The season will conclude with a company co-commission from Pulitzer Prize-winner Kevin Puts and music by Stock. Violinist Andres Cardenes will be the guest artist.

The Pittsburgh Symphony Orchestra‘s “Summer With the Symphony” series runs from June 11 to July 23, mostly at Heinz Hall. The exceptions are a performance capping classical day at the Three Rivers Arts Festival, June 11, the salute to servicemen and women at Soldiers & Sailors Memorial Hall in Oakland, July 1, and traditional outdoor concerts at South Park, July 2, and Hartwood Acres, July 3.

The biggest names performing with the symphony are Pat Benatar and Neil Giraldo, June 30, and Peter Cetera, former lead singer of Chicago, July 7. The symphony also will perform with Windbourne playing music of the Eagles, July 21, and of David Bowie, July 22.

Family entertainment will include the film “Back to the Future” with the score played live by the symphony, July 6, and the music of “Harry Potter,” July 16.

A Classical Summer Party concludes the symphony’s concerts, July 23, with a post-party with the musicians in the Heinz Hall Garden.

Mark Kanny is the Tribune-Review classical music critic. Reach him at 412-320-7877 or [email protected].

TribLIVE commenting policy

You are solely responsible for your comments and by using you agree to our Terms of Service.

We moderate comments. Our goal is to provide substantive commentary for a general readership. By screening submissions, we provide a space where readers can share intelligent and informed commentary that enhances the quality of our news and information.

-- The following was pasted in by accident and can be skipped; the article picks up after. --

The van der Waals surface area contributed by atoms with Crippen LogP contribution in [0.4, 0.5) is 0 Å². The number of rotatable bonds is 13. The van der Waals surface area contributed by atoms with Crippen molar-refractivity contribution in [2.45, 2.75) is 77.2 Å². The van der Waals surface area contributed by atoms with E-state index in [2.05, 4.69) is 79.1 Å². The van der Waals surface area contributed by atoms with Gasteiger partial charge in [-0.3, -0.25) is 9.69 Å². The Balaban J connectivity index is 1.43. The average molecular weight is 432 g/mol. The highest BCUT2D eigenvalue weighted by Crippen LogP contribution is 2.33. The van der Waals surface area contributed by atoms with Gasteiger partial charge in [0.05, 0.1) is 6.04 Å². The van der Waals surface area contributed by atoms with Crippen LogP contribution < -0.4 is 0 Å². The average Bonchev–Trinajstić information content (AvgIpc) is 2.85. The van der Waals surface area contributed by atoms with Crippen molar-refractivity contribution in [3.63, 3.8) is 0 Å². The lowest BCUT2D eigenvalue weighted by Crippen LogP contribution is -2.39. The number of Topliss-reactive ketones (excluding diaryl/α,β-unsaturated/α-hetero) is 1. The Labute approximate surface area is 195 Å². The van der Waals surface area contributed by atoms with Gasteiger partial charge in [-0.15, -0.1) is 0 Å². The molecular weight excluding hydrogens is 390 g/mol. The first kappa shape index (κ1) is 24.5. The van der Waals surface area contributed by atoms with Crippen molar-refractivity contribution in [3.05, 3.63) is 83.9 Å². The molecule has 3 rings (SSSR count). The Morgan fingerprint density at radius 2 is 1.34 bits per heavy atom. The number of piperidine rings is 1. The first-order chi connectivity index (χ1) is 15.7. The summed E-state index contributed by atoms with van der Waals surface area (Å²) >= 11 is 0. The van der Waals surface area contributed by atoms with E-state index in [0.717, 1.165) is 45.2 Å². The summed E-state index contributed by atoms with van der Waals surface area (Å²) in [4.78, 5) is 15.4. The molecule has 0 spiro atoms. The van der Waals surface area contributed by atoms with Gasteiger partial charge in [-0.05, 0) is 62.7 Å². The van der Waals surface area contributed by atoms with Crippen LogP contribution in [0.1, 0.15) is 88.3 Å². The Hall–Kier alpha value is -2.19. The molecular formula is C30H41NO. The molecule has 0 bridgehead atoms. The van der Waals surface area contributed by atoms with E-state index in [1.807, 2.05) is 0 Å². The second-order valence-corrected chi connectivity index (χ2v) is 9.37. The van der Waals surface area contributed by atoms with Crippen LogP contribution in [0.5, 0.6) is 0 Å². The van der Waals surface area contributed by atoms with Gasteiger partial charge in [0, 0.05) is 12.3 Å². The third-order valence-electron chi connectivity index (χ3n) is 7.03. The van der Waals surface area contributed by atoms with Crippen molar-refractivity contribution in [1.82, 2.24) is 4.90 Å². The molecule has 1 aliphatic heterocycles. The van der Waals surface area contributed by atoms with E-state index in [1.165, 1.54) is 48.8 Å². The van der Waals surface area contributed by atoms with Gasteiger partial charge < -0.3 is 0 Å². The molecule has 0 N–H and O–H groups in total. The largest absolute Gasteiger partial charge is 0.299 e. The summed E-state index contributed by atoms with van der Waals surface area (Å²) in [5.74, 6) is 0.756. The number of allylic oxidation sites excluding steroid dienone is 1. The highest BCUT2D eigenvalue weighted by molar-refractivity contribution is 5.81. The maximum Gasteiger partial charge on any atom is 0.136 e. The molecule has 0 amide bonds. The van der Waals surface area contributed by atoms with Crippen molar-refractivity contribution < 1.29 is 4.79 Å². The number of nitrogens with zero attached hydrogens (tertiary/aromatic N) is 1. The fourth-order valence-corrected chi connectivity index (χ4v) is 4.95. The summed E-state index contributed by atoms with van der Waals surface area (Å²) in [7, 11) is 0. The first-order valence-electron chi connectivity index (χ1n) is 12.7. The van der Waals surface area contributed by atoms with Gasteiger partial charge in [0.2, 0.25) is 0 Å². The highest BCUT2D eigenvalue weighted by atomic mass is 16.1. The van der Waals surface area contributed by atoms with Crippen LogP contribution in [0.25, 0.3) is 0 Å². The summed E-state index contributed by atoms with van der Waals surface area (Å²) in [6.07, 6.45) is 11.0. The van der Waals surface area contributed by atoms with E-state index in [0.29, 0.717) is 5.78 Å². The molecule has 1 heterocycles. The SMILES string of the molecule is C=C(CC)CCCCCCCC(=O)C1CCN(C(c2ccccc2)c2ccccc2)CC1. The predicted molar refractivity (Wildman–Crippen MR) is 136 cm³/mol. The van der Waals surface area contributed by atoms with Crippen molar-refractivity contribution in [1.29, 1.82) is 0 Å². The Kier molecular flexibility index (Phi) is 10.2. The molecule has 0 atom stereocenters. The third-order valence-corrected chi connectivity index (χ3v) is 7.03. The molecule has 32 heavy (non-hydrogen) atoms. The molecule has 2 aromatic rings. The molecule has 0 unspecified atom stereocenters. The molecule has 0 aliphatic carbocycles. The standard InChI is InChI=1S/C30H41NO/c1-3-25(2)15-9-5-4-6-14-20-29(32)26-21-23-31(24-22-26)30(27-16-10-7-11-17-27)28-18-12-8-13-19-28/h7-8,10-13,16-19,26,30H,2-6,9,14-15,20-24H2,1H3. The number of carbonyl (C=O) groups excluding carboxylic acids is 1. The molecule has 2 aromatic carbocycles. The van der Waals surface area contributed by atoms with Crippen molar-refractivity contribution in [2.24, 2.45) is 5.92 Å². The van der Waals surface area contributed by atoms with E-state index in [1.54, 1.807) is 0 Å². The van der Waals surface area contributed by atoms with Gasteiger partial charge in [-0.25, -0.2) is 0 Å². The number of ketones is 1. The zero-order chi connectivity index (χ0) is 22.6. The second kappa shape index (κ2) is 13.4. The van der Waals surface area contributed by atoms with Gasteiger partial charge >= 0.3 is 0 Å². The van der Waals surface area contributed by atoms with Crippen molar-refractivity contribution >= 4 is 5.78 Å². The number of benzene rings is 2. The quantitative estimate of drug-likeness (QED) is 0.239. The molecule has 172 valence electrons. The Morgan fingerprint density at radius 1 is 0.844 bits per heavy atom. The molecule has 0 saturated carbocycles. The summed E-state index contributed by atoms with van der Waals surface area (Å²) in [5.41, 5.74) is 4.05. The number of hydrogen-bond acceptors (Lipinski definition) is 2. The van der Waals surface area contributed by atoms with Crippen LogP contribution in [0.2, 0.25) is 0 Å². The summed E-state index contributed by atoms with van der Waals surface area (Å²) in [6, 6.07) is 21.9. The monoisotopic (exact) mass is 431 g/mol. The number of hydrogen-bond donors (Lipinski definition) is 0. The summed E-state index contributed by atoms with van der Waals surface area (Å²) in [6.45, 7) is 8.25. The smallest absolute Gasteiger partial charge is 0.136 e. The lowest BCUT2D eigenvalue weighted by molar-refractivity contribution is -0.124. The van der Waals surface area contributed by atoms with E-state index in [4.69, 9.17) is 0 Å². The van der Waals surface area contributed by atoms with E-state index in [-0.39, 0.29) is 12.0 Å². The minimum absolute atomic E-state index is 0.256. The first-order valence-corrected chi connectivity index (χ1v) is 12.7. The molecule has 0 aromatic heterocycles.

While most comments will be posted if they are on-topic and not abusive, moderating decisions are subjective. We will make them as carefully and consistently as we can. Because of the volume of reader comments, we cannot review individual moderation decisions with readers.

We value thoughtful comments representing a range of views that make their point quickly and politely. We make an effort to protect discussions from repeated comments either by the same reader or different readers

We follow the same standards for taste as the daily newspaper. A few things we won't tolerate: personal attacks, obscenity, vulgarity, profanity (including expletives and letters followed by dashes), commercial promotion, impersonations, incoherence, proselytizing and SHOUTING. Don't include URLs to Web sites.

We do not edit comments. They are either approved or deleted. We reserve the right to edit a comment that is quoted or excerpted in an article. In this case, we may fix spelling and punctuation.

We welcome strong opinions and criticism of our work, but we don't want comments to become bogged down with discussions of our policies and we will moderate accordingly.

We appreciate it when readers and people quoted in articles or blog posts point out errors of fact or emphasis and will investigate all assertions. But these suggestions should be sent via e-mail. To avoid distracting other readers, we won't publish comments that suggest a correction. Instead, corrections will be made in a blog post or in an article.